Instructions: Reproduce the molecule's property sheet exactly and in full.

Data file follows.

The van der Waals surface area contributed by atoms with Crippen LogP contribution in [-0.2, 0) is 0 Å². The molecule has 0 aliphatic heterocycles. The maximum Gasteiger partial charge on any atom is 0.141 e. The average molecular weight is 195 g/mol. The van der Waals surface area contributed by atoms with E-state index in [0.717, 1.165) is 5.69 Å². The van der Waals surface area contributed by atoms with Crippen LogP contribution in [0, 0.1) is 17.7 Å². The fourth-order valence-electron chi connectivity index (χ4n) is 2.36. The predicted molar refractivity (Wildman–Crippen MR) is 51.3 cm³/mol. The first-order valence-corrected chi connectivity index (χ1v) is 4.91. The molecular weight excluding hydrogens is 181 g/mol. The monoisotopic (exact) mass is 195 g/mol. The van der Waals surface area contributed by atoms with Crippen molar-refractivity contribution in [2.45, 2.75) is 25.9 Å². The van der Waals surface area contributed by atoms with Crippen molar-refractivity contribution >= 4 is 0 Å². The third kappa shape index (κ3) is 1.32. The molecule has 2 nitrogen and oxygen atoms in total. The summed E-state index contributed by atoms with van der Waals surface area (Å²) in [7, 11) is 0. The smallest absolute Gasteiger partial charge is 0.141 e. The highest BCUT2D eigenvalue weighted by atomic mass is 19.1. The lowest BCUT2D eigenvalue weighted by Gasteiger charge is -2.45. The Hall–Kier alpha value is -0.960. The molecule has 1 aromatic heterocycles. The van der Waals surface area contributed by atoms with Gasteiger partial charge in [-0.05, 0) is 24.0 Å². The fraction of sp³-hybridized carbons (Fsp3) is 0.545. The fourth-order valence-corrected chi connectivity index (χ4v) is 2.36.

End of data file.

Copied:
The van der Waals surface area contributed by atoms with Crippen LogP contribution in [-0.2, 0) is 0 Å². The molecule has 0 aliphatic heterocycles. The maximum Gasteiger partial charge on any atom is 0.141 e. The average molecular weight is 195 g/mol. The van der Waals surface area contributed by atoms with E-state index in [0.717, 1.165) is 5.69 Å². The van der Waals surface area contributed by atoms with Crippen LogP contribution in [0, 0.1) is 17.7 Å². The fourth-order valence-electron chi connectivity index (χ4n) is 2.36. The predicted molar refractivity (Wildman–Crippen MR) is 51.3 cm³/mol. The first-order valence-corrected chi connectivity index (χ1v) is 4.91. The molecular weight excluding hydrogens is 181 g/mol. The monoisotopic (exact) mass is 195 g/mol. The van der Waals surface area contributed by atoms with Crippen molar-refractivity contribution in [2.45, 2.75) is 25.9 Å². The van der Waals surface area contributed by atoms with Crippen molar-refractivity contribution >= 4 is 0 Å². The third kappa shape index (κ3) is 1.32. The molecule has 2 nitrogen and oxygen atoms in total. The summed E-state index contributed by atoms with van der Waals surface area (Å²) in [7, 11) is 0. The smallest absolute Gasteiger partial charge is 0.141 e. The highest BCUT2D eigenvalue weighted by atomic mass is 19.1. The lowest BCUT2D eigenvalue weighted by Gasteiger charge is -2.45. The Hall–Kier alpha value is -0.960. The molecule has 1 aromatic heterocycles. The van der Waals surface area contributed by atoms with Gasteiger partial charge in [-0.05, 0) is 24.0 Å². The fraction of sp³-hybridized carbons (Fsp3) is 0.545. The fourth-order valence-corrected chi connectivity index (χ4v) is 2.36.